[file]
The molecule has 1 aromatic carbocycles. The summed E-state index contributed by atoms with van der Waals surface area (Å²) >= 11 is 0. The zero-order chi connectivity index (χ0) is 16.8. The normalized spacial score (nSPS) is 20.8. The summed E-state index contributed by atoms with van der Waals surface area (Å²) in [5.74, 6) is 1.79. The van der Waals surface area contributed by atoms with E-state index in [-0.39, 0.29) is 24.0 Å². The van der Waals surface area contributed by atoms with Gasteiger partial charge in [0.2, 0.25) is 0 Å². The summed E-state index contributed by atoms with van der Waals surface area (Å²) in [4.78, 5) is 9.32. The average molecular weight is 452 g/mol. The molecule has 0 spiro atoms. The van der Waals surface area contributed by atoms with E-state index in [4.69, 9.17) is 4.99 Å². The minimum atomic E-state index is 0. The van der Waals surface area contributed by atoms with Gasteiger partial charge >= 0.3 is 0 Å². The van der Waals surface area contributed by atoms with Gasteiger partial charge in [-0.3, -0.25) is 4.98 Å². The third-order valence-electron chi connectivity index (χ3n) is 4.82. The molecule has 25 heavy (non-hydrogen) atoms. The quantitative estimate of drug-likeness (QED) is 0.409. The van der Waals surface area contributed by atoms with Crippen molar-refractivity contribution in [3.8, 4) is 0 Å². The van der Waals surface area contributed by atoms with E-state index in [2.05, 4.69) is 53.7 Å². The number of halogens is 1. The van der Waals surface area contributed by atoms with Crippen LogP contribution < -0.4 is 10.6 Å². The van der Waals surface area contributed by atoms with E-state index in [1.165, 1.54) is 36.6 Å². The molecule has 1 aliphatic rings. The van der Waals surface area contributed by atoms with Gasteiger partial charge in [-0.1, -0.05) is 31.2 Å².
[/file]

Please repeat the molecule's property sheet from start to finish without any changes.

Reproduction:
The molecule has 1 aromatic carbocycles. The summed E-state index contributed by atoms with van der Waals surface area (Å²) >= 11 is 0. The zero-order chi connectivity index (χ0) is 16.8. The normalized spacial score (nSPS) is 20.8. The summed E-state index contributed by atoms with van der Waals surface area (Å²) in [5.74, 6) is 1.79. The van der Waals surface area contributed by atoms with E-state index in [-0.39, 0.29) is 24.0 Å². The van der Waals surface area contributed by atoms with Gasteiger partial charge in [0.2, 0.25) is 0 Å². The summed E-state index contributed by atoms with van der Waals surface area (Å²) in [4.78, 5) is 9.32. The average molecular weight is 452 g/mol. The molecule has 0 spiro atoms. The van der Waals surface area contributed by atoms with E-state index in [4.69, 9.17) is 4.99 Å². The minimum atomic E-state index is 0. The van der Waals surface area contributed by atoms with Gasteiger partial charge >= 0.3 is 0 Å². The van der Waals surface area contributed by atoms with Gasteiger partial charge in [-0.3, -0.25) is 4.98 Å². The third-order valence-electron chi connectivity index (χ3n) is 4.82. The molecule has 25 heavy (non-hydrogen) atoms. The quantitative estimate of drug-likeness (QED) is 0.409. The van der Waals surface area contributed by atoms with Crippen molar-refractivity contribution in [3.8, 4) is 0 Å². The van der Waals surface area contributed by atoms with E-state index in [2.05, 4.69) is 53.7 Å². The number of halogens is 1. The van der Waals surface area contributed by atoms with Crippen LogP contribution < -0.4 is 10.6 Å². The van der Waals surface area contributed by atoms with E-state index in [1.165, 1.54) is 36.6 Å². The molecule has 1 aliphatic rings. The van der Waals surface area contributed by atoms with Gasteiger partial charge in [-0.1, -0.05) is 31.2 Å².